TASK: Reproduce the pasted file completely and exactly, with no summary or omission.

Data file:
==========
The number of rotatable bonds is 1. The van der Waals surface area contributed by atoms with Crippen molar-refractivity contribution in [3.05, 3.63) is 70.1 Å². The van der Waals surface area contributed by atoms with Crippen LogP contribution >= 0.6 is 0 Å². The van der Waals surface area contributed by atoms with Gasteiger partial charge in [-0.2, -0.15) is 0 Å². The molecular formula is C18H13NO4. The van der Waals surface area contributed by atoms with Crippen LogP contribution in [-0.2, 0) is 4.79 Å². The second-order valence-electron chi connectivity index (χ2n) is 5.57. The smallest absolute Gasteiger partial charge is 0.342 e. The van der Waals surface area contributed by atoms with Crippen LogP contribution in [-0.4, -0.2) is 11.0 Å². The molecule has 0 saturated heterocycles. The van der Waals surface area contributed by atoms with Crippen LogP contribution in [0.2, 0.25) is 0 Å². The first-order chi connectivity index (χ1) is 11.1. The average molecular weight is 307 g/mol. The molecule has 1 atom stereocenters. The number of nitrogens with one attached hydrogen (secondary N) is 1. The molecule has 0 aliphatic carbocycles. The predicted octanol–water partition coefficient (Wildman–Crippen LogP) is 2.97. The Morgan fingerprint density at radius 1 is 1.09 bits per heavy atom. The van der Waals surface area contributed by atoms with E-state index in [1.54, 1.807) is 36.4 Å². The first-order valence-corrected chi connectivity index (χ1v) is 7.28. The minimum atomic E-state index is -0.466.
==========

The number of rotatable bonds is 1. The van der Waals surface area contributed by atoms with Crippen molar-refractivity contribution in [3.05, 3.63) is 70.1 Å². The van der Waals surface area contributed by atoms with Crippen LogP contribution >= 0.6 is 0 Å². The van der Waals surface area contributed by atoms with Gasteiger partial charge in [-0.2, -0.15) is 0 Å². The molecular formula is C18H13NO4. The van der Waals surface area contributed by atoms with Crippen LogP contribution in [-0.2, 0) is 4.79 Å². The second-order valence-electron chi connectivity index (χ2n) is 5.57. The smallest absolute Gasteiger partial charge is 0.342 e. The van der Waals surface area contributed by atoms with Crippen LogP contribution in [-0.4, -0.2) is 11.0 Å². The molecule has 0 saturated heterocycles. The van der Waals surface area contributed by atoms with Crippen LogP contribution in [0.2, 0.25) is 0 Å². The first-order chi connectivity index (χ1) is 11.1. The average molecular weight is 307 g/mol. The molecule has 1 atom stereocenters. The number of nitrogens with one attached hydrogen (secondary N) is 1. The molecule has 0 aliphatic carbocycles. The predicted octanol–water partition coefficient (Wildman–Crippen LogP) is 2.97. The Morgan fingerprint density at radius 1 is 1.09 bits per heavy atom. The van der Waals surface area contributed by atoms with E-state index in [1.54, 1.807) is 36.4 Å². The first-order valence-corrected chi connectivity index (χ1v) is 7.28. The minimum atomic E-state index is -0.466.